The "Flipped Classroom" or "flipped learning" is a pedagogical model in which the the typical lecture and homework elements of a course are reversed; that is to say, the lecture is viewed at home, while the "homework" assignment is completed in class. It is most often used in blended learning scenarios where students watch a video lecture on the Internet (typically disseminated through a learning management system, like OWL).
The flipped classroom endeavors to foster more personalized guidance for and interaction with students, as opposed to the traditional lecture format. Flipped learning offers free class time for hands-on work. Students learn by doing and asking questions. Since the practical, problem-solving work is done in class, students can also help each other, a process that benefits both the advanced and less advanced learners. Having students view video lectures from home allows them to work at their own pace.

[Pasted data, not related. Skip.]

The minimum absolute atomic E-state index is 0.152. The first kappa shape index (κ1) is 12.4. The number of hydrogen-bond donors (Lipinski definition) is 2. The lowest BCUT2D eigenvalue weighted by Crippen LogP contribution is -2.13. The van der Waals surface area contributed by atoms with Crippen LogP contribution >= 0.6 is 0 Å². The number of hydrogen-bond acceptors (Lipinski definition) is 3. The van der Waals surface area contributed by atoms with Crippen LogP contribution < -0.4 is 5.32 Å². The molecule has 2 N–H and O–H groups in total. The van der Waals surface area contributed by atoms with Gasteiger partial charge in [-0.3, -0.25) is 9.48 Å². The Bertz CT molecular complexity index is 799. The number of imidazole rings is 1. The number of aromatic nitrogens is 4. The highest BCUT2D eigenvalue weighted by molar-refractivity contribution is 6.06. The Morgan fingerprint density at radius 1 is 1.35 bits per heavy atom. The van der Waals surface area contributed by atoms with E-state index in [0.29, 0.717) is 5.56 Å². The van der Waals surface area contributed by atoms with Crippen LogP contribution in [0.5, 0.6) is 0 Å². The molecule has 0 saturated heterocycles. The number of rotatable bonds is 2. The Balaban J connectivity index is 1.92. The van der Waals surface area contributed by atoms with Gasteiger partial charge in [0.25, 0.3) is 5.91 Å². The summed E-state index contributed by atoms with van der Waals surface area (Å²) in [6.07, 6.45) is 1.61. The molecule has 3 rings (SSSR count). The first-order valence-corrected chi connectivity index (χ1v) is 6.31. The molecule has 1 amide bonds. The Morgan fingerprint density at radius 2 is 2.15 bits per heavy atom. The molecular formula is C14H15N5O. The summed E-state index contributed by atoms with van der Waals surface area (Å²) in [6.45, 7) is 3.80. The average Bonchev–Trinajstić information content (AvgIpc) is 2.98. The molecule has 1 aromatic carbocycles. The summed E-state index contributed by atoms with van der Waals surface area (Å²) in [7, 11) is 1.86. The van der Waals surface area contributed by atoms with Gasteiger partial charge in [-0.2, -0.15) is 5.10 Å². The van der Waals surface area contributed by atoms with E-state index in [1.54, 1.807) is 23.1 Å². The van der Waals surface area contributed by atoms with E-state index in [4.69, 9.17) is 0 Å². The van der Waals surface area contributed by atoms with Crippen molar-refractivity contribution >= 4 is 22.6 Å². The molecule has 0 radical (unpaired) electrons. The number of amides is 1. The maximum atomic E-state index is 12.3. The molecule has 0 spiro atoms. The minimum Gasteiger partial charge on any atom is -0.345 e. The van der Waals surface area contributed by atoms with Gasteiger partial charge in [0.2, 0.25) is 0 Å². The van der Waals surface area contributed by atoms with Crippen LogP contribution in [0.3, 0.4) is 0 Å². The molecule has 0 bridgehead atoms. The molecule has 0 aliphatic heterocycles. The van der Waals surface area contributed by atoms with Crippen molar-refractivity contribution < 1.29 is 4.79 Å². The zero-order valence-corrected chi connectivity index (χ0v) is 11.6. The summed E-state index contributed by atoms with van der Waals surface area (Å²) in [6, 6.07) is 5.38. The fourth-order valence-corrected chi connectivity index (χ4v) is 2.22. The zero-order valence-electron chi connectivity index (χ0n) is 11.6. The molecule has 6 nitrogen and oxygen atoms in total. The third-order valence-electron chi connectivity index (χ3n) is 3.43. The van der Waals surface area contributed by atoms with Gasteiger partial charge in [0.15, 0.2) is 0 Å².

Instructors provide students with video lectures through the learning management system (it is advisable to keep videos between 5 and 7 minutes). When students come to class to work on practical assignments, the instructor acts as a facilitator or guide, rather than a lecturer. A successful flipped classroom requires careful and thorough preparation.